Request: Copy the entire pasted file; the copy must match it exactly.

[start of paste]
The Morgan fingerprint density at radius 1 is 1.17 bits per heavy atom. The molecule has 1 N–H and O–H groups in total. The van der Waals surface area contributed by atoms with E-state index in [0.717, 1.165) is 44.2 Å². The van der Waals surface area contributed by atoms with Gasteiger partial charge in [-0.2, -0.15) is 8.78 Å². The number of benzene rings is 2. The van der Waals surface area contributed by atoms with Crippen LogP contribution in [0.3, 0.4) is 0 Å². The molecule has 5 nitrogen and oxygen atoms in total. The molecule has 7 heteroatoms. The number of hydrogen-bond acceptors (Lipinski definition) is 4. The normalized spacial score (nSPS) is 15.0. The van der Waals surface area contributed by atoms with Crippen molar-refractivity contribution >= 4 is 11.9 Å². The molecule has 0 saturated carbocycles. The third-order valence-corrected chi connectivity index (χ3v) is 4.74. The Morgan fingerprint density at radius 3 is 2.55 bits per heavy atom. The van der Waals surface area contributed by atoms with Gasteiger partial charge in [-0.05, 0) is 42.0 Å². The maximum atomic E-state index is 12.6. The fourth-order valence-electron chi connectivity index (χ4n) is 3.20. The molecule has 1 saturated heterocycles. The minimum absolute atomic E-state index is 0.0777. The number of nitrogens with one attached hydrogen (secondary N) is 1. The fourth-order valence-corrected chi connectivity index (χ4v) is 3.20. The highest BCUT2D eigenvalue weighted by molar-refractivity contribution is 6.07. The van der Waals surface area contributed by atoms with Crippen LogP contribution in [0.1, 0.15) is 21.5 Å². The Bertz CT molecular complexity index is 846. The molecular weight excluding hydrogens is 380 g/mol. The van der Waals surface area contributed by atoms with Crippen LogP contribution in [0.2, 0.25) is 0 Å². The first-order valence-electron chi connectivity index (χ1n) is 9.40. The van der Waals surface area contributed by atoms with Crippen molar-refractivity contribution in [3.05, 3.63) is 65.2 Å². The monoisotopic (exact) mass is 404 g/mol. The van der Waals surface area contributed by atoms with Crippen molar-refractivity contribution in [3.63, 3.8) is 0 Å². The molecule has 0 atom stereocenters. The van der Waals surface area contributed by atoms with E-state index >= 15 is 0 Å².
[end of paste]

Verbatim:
The Morgan fingerprint density at radius 1 is 1.17 bits per heavy atom. The molecule has 1 N–H and O–H groups in total. The van der Waals surface area contributed by atoms with E-state index in [0.717, 1.165) is 44.2 Å². The van der Waals surface area contributed by atoms with Gasteiger partial charge in [-0.2, -0.15) is 8.78 Å². The number of benzene rings is 2. The van der Waals surface area contributed by atoms with Crippen LogP contribution in [0.3, 0.4) is 0 Å². The molecule has 5 nitrogen and oxygen atoms in total. The molecule has 7 heteroatoms. The number of hydrogen-bond acceptors (Lipinski definition) is 4. The normalized spacial score (nSPS) is 15.0. The van der Waals surface area contributed by atoms with Crippen molar-refractivity contribution >= 4 is 11.9 Å². The molecule has 0 saturated carbocycles. The third-order valence-corrected chi connectivity index (χ3v) is 4.74. The Morgan fingerprint density at radius 3 is 2.55 bits per heavy atom. The van der Waals surface area contributed by atoms with Gasteiger partial charge in [-0.05, 0) is 42.0 Å². The maximum atomic E-state index is 12.6. The fourth-order valence-electron chi connectivity index (χ4n) is 3.20. The molecule has 1 saturated heterocycles. The minimum absolute atomic E-state index is 0.0777. The number of nitrogens with one attached hydrogen (secondary N) is 1. The fourth-order valence-corrected chi connectivity index (χ4v) is 3.20. The highest BCUT2D eigenvalue weighted by molar-refractivity contribution is 6.07. The van der Waals surface area contributed by atoms with Crippen LogP contribution in [0.1, 0.15) is 21.5 Å². The Bertz CT molecular complexity index is 846. The molecular weight excluding hydrogens is 380 g/mol. The van der Waals surface area contributed by atoms with Crippen LogP contribution in [0.2, 0.25) is 0 Å². The first-order valence-electron chi connectivity index (χ1n) is 9.40. The van der Waals surface area contributed by atoms with Crippen molar-refractivity contribution in [3.05, 3.63) is 65.2 Å². The monoisotopic (exact) mass is 404 g/mol. The van der Waals surface area contributed by atoms with Crippen molar-refractivity contribution in [3.63, 3.8) is 0 Å². The molecule has 0 atom stereocenters. The van der Waals surface area contributed by atoms with E-state index >= 15 is 0 Å².